I mean it’s great, it’s really great, I feel like any person who doesn’t watch it, you’re kind of missing out. Like any person that’s like, “Oh, I’m not going to watch anime because it’s a cartoon.” It’s like these animations, it’s really about what they represent. The idea behind Goku, the idea behind Naruto. Goku is about breaking limits and Naruto is about never giving up. These are lessons that I grabbed and I ran with it. It turned me into the person I am today. And now companies are starting to see this and you’re about to see a lot of anime stuff from the next three months, four months, years. It’s about to be anime everything.
I wanted to ask you about your WOLF GRAPHIC team. How did WOLF GRAPHIC come about? You all have a merch line. Do you have any aspirations to take that further?
When it comes to WOLF GRAPHIC, the possibilities are really endless. And it’s because WOLF GRAPHIC is a group full of leaders and people just like me, you know? So it was just, we got it all from comedians, photographers, rappers, artists, actors, directors, producers, managers. It started about a really long time ago, me and my boy Tazz, he’s my best friend and we’re around the room and I’m telling them about how I want to start a film production, like a team, because I had a Vine team back in the day. But I was like, I want to say something serious, something that I’m going to rep for the rest of my life.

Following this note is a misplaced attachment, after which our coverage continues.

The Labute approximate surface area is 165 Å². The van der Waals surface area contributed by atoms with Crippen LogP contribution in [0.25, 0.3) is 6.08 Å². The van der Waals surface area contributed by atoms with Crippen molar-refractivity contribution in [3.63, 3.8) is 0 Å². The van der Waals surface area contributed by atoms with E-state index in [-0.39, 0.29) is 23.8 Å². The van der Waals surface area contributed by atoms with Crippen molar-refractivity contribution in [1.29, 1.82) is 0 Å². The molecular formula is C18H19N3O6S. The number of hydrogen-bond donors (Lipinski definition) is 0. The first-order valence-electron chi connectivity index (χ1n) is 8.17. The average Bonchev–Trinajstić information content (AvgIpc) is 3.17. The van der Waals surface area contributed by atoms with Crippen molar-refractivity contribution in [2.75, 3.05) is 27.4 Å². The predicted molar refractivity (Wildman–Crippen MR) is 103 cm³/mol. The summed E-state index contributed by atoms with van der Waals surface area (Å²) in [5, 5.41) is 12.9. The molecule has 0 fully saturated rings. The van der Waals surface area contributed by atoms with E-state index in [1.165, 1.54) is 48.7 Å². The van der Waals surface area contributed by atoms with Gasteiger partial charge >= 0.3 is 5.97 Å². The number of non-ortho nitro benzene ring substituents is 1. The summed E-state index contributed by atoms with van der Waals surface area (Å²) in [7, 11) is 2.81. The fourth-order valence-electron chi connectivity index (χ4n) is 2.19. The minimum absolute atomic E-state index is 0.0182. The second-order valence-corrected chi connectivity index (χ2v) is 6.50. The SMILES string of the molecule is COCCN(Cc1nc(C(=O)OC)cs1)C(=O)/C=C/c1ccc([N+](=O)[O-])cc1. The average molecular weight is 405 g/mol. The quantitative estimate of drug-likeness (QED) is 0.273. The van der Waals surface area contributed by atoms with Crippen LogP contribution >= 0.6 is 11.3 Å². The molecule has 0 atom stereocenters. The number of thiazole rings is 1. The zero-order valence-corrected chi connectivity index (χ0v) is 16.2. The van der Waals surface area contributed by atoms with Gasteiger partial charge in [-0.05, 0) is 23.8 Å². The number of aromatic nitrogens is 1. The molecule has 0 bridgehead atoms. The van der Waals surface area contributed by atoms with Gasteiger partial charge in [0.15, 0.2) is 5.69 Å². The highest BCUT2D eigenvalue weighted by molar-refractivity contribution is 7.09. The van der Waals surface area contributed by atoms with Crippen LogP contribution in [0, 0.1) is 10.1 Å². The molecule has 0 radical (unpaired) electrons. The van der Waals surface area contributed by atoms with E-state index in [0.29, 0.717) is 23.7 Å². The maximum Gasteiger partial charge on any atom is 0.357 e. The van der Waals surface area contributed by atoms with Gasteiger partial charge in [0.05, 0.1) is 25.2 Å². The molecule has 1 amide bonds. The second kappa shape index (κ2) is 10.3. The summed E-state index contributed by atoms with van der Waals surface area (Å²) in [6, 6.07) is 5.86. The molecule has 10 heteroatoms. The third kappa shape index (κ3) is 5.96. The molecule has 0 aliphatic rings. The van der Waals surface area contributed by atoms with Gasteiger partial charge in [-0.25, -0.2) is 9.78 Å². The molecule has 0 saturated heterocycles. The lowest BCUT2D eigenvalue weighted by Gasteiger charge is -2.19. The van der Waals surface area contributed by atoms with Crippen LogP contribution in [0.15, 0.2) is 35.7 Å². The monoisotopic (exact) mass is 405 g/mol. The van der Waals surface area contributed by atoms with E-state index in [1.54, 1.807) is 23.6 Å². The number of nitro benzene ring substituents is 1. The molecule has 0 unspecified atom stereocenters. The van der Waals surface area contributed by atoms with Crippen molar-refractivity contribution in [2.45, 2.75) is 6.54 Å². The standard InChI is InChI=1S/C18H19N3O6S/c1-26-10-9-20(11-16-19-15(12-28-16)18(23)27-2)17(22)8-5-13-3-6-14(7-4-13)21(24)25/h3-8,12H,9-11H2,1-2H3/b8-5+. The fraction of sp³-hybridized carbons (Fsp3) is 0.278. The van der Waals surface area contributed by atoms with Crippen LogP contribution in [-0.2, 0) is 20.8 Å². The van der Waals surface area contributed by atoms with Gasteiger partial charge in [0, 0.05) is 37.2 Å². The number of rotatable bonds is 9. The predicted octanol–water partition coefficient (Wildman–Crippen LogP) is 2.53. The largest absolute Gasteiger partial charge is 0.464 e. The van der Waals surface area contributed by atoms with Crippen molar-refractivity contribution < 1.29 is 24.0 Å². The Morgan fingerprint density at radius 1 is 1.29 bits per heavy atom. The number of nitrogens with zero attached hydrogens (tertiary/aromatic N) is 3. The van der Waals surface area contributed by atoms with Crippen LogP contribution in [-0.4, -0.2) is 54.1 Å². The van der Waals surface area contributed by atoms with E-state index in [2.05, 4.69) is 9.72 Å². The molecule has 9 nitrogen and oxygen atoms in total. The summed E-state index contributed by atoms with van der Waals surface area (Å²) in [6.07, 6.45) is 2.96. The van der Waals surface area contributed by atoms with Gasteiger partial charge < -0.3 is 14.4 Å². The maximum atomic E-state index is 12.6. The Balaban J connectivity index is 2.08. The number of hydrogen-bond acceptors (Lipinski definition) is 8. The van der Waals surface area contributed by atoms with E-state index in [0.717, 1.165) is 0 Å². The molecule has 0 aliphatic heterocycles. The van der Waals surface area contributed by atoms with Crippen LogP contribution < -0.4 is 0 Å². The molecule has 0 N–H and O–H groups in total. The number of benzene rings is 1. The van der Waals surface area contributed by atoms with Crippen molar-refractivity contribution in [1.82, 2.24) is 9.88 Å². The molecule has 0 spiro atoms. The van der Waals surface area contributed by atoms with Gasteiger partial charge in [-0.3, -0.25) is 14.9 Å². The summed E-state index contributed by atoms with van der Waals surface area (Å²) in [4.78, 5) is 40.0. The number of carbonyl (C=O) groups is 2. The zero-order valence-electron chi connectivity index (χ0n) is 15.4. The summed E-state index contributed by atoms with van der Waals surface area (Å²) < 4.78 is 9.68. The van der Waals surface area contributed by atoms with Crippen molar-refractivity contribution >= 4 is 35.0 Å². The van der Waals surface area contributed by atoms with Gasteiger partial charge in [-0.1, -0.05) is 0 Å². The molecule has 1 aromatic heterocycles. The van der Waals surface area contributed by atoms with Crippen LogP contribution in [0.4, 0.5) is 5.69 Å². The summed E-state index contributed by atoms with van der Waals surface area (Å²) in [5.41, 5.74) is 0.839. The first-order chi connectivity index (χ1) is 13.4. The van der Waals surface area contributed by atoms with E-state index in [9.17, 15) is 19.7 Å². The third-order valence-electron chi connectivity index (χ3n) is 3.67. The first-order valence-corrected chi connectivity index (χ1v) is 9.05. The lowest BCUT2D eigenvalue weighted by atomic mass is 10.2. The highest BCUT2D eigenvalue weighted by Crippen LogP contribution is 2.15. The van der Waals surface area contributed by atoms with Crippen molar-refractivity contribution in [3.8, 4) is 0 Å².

And then from there, it’s about what we stand for, the right people we want in a circle, and what we’re going to do. And as far as merch and everything else like that, we have a lot of different projects coming up. Like WOLF GRAPHIC, we just did something with Google. So that was really prevalent. So you know, you’re going to see some King Vader and some WOLF GRAPHIC members in the Google commercial. And from there it’s really about what we… how you live, it’s about, we speak things into existence, so one day we’re just like, “We want to do this,” and that’s just what it is. So it feels good to be in the moment where you could just speak things into reality and actually go out and do these things.